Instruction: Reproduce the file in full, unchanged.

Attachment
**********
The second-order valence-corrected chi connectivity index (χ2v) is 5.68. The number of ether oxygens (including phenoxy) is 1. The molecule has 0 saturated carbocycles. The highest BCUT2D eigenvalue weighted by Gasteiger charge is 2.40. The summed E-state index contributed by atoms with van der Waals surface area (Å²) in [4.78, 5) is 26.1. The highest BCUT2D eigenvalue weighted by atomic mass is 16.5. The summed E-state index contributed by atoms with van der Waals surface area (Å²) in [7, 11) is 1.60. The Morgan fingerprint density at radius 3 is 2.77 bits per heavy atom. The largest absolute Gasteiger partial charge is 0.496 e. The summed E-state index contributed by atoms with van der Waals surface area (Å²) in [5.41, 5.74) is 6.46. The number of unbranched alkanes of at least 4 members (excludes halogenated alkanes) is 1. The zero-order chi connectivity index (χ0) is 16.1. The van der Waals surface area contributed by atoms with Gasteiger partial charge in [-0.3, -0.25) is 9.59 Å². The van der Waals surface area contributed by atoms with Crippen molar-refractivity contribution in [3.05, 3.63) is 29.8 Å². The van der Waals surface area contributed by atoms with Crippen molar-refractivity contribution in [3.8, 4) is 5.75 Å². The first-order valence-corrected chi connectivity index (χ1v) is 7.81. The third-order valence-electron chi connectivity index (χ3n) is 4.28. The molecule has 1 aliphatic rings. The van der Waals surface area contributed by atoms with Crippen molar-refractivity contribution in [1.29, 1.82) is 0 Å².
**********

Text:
The second-order valence-corrected chi connectivity index (χ2v) is 5.68. The number of ether oxygens (including phenoxy) is 1. The molecule has 0 saturated carbocycles. The highest BCUT2D eigenvalue weighted by Gasteiger charge is 2.40. The summed E-state index contributed by atoms with van der Waals surface area (Å²) in [4.78, 5) is 26.1. The highest BCUT2D eigenvalue weighted by atomic mass is 16.5. The summed E-state index contributed by atoms with van der Waals surface area (Å²) in [7, 11) is 1.60. The Morgan fingerprint density at radius 3 is 2.77 bits per heavy atom. The largest absolute Gasteiger partial charge is 0.496 e. The summed E-state index contributed by atoms with van der Waals surface area (Å²) in [5.41, 5.74) is 6.46. The number of unbranched alkanes of at least 4 members (excludes halogenated alkanes) is 1. The zero-order chi connectivity index (χ0) is 16.1. The van der Waals surface area contributed by atoms with Gasteiger partial charge in [-0.3, -0.25) is 9.59 Å². The van der Waals surface area contributed by atoms with Crippen molar-refractivity contribution in [3.05, 3.63) is 29.8 Å². The van der Waals surface area contributed by atoms with Crippen molar-refractivity contribution in [3.8, 4) is 5.75 Å². The first-order valence-corrected chi connectivity index (χ1v) is 7.81. The third-order valence-electron chi connectivity index (χ3n) is 4.28. The molecule has 1 aliphatic rings. The van der Waals surface area contributed by atoms with Crippen molar-refractivity contribution in [1.29, 1.82) is 0 Å².